The anti aggression bats- fun over fighting
What a bunch of crap!
Don’t get me wrong! I realize that play-combat and “‘rassling” is a normal and healthy part of gowning up for most children and that the proverbial pillow fight can be a lot of fun, for adults as wells as kids. Wrestling, judo and other combat sports–especially if tied to “spiritual” growth and character development–are obviously social and cultural institutions that benefit people in many ways. But that is not the same thing as saying that you use aggression to help reduce aggression. Expressing it in that blunt way tends to expose the basic fallacy. Encouraging people to use aggression to reduce aggression, or behaving hostility to reduce hostility, or to emote to reduce emoting is a bit like the old hippie cliché, Fighting for peace is like fucking for chastity!
After I had been doing REBT-CBT for awhile, I began to realize that in practicing and teaching various psychodrama and other therapies that involved deliberate provoking, “venting” and emoting, I had not been reducing aggression and “emotionality.” I had in fact been training myself to upset and inflame myself! That is not to say that sort of thing is not “sexy” and sometimes powerfully experiential. That is also not to say there are no benefits. But it is to say that reducing aggression, reducing “emotionality,” learning to emote in healthy, appropriate, useful ways was not among the benefits.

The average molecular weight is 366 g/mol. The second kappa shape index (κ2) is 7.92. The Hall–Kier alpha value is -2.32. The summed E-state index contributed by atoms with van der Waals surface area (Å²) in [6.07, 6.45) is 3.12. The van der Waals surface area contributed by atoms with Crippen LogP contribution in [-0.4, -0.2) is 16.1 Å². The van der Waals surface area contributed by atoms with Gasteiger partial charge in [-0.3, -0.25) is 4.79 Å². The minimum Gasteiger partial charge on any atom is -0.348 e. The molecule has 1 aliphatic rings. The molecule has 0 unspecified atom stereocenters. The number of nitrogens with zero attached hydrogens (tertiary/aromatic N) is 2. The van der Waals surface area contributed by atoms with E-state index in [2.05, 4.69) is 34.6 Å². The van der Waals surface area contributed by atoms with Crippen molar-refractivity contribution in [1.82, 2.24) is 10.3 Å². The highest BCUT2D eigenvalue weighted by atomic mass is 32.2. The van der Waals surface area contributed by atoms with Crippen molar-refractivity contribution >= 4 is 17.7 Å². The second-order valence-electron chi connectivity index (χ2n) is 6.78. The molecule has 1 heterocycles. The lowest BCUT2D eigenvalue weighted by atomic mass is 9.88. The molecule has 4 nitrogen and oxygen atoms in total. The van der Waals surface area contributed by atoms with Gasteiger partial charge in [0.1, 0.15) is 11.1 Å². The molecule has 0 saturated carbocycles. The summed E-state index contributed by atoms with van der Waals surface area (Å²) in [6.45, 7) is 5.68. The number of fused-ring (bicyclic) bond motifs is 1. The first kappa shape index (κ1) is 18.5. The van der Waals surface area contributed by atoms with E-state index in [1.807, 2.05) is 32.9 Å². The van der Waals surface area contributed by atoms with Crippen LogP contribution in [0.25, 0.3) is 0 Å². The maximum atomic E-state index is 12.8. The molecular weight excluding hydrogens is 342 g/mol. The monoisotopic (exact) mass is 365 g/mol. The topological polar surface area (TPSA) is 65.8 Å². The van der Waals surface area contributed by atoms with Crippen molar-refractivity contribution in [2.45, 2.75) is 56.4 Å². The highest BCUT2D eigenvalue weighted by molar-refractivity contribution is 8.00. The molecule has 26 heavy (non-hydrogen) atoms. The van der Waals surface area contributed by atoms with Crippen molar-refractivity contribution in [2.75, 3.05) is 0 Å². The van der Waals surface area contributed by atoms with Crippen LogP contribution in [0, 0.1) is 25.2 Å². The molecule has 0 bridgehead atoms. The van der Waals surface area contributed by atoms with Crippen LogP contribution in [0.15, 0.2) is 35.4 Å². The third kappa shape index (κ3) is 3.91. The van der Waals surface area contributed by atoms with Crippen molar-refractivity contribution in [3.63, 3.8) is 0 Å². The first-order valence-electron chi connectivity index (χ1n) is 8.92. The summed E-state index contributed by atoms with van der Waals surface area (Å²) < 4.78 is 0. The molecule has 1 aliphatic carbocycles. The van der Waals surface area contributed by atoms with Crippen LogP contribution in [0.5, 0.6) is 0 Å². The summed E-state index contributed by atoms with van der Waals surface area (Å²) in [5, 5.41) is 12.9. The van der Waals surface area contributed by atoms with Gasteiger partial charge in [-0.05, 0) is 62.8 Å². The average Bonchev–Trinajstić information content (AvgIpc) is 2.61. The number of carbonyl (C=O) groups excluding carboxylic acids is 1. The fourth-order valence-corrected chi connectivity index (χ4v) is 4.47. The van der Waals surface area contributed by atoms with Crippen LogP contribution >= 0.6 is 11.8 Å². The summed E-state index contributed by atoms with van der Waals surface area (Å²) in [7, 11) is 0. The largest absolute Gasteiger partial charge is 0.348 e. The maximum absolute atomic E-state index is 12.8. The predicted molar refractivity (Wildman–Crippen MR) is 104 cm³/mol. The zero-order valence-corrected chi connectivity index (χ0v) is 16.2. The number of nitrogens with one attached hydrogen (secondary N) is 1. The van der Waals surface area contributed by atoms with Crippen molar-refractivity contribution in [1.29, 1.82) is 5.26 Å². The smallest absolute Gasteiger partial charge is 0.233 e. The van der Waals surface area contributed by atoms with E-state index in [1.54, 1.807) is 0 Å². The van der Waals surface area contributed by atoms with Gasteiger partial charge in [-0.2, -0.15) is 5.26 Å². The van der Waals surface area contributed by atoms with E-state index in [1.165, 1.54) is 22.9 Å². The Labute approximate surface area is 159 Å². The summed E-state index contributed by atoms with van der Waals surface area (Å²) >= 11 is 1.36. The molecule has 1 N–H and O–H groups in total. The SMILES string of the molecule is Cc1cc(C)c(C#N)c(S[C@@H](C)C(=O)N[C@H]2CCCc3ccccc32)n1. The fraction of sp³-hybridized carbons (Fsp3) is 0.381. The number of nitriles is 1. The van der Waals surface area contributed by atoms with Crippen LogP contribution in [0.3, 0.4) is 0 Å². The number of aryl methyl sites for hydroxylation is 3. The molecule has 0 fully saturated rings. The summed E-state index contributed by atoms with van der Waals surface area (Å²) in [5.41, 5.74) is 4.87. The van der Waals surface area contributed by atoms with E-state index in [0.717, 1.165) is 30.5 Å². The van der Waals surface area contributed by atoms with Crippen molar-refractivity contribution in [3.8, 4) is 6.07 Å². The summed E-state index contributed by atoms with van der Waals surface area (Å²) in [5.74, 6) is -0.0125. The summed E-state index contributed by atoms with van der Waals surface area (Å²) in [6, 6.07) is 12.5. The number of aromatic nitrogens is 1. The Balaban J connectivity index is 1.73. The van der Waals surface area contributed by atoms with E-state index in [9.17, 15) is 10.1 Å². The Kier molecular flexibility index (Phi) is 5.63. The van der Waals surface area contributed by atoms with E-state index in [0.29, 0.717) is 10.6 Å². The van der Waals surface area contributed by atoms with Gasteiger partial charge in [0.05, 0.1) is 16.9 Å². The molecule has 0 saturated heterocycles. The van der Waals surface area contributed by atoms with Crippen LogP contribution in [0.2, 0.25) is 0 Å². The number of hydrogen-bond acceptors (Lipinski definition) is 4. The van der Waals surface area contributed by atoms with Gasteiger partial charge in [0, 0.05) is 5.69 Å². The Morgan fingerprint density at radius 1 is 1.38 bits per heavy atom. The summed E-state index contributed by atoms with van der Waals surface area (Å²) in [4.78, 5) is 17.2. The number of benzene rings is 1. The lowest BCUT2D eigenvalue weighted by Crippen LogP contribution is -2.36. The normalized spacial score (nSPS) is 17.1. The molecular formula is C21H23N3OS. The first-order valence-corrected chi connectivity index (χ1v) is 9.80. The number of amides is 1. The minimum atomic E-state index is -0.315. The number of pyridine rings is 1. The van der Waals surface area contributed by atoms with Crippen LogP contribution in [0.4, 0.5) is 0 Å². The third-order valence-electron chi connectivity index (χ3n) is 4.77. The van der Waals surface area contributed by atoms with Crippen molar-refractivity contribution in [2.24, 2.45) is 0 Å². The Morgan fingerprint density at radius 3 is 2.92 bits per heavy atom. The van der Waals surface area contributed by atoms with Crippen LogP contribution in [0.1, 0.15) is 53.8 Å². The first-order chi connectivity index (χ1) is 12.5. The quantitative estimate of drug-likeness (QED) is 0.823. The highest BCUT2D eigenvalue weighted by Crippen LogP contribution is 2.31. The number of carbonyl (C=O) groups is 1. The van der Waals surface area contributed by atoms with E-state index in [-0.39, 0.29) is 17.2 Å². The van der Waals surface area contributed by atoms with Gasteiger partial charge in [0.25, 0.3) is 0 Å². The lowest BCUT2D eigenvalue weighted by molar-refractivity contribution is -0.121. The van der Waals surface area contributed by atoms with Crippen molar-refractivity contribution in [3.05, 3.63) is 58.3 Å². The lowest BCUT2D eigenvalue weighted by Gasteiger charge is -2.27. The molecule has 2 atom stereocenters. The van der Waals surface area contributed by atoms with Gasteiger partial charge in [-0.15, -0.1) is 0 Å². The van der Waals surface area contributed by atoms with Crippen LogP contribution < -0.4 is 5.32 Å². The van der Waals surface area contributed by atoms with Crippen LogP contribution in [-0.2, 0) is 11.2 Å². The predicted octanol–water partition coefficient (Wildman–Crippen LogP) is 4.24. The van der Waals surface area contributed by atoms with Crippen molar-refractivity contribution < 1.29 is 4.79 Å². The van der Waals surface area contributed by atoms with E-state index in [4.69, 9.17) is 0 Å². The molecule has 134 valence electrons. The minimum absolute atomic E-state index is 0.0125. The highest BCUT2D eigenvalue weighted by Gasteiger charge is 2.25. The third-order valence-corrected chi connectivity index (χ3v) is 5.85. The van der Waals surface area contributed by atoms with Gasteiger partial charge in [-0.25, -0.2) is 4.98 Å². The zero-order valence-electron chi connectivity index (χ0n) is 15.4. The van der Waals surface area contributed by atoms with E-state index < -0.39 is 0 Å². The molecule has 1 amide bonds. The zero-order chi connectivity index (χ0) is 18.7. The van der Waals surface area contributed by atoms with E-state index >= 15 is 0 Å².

After some years, I traded in my teapot model for the bell or guitar models. Metaphors are metaphors are metaphors, of course, and as such, are hardly absolute truth, but may be useful nonetheless. The bell or guitar metaphor works better for me than the idea of steam expanding in the plugged teapot that must sooner or later explode if it is not released. The teapot model no longer seems intuitively correct to me. Quite the contrary!
The bell or the guitar can be likened to ones nervous system. Strike the bell and it resonates. Pluck the guitar string and it resonates. I liken this resonating to emoting. Strike a sour chord on a guitar and you get sour sound. Strike a warped bell and you get a sour sound. Painful emoting is analogous here to a bell resonating a sour note.. Eventually, however, the bell stops resonating and the sound dissipates, and then the bell (or your nervous system) returns to calm or homeostasis. Strike the bell again and it again begins to resonate. Continue to strike it and it continues to resonate. The bell will continue to resonate for as long as you continue to strike it.